The Art Newspaper discovered the existence of the 46-page booklet back in March 2020 and reported its affirmative conclusions. Though the book was never distributed, a Louvre spokesperson confirmed at the time that “the book was prepared in case the Louvre got the chance to present the painting. As this has not been the case, it is not going to be published”. The Art Newspaper also reported further on the book’s findings in January this year. But the film unfortunately does not address this vital element of the story.
We asked the film’s director, Antoine Vitkine, to comment on this omission. He explains: “Following your revelations about the secret book, I contacted Martinez, who explained that the Louvre does not talk about pictures it does not own and it doesn't have the right to research pictures that don't belong to national collections. The Louvre’s official line is that the book ‘doesn’t exist’. My film’s focus, however, was an investigation into a political decision made by Macron in September 2019, so I concentrated on that. I am very respectful of the Louvre’s scholarship, and I can’t explain the contradictions between the dossier that went to Macron concerning the Louvre’s findings and the secret book, which was paid for by Saudi Arabia. I am confident, however, that [President] Macron did not have access to it when he made his decision.”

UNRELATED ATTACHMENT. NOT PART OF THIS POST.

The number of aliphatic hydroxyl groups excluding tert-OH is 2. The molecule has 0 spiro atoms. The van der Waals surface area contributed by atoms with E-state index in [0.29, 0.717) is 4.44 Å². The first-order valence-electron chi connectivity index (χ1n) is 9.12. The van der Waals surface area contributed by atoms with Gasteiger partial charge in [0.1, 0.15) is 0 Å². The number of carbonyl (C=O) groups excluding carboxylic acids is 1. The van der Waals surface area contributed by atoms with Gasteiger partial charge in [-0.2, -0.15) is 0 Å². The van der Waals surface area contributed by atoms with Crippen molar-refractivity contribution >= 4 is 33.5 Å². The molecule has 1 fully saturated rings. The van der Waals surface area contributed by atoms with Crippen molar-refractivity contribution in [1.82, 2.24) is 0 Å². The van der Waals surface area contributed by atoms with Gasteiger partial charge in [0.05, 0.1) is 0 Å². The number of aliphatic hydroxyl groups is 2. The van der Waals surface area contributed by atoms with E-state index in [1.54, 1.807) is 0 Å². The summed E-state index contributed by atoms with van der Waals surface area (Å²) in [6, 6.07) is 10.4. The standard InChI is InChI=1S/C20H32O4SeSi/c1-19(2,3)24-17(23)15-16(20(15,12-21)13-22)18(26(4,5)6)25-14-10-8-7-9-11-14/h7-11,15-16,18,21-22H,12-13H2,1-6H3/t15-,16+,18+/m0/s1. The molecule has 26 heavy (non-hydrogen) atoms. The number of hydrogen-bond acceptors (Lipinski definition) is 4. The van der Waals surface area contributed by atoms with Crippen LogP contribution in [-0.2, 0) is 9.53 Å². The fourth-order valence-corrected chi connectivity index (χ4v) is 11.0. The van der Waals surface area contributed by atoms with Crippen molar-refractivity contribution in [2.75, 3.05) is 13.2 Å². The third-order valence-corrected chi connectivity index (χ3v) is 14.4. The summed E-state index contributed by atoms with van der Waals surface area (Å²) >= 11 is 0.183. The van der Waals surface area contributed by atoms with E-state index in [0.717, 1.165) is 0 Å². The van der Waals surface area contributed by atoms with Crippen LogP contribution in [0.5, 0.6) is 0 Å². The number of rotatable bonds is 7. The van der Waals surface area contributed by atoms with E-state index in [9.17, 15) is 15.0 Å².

Vitkine adds: “But you cannot underestimate the political pressure—in terms of both the Louvre’s interests and the interests that France has in Saudi Arabia—which, without casting any aspersions, pollute what should be a neutral artistic and scientific debate by highly competent people.”
When asked whether Saudi authorities paid for the book, the Louvre maintained its consistent position, by declining to comment specifically on the publication. However, a spokesperson was able to say that “the Louvre's scientific contents, whether in its publications or for the purpose of its exhibitions, are of course totally independent.”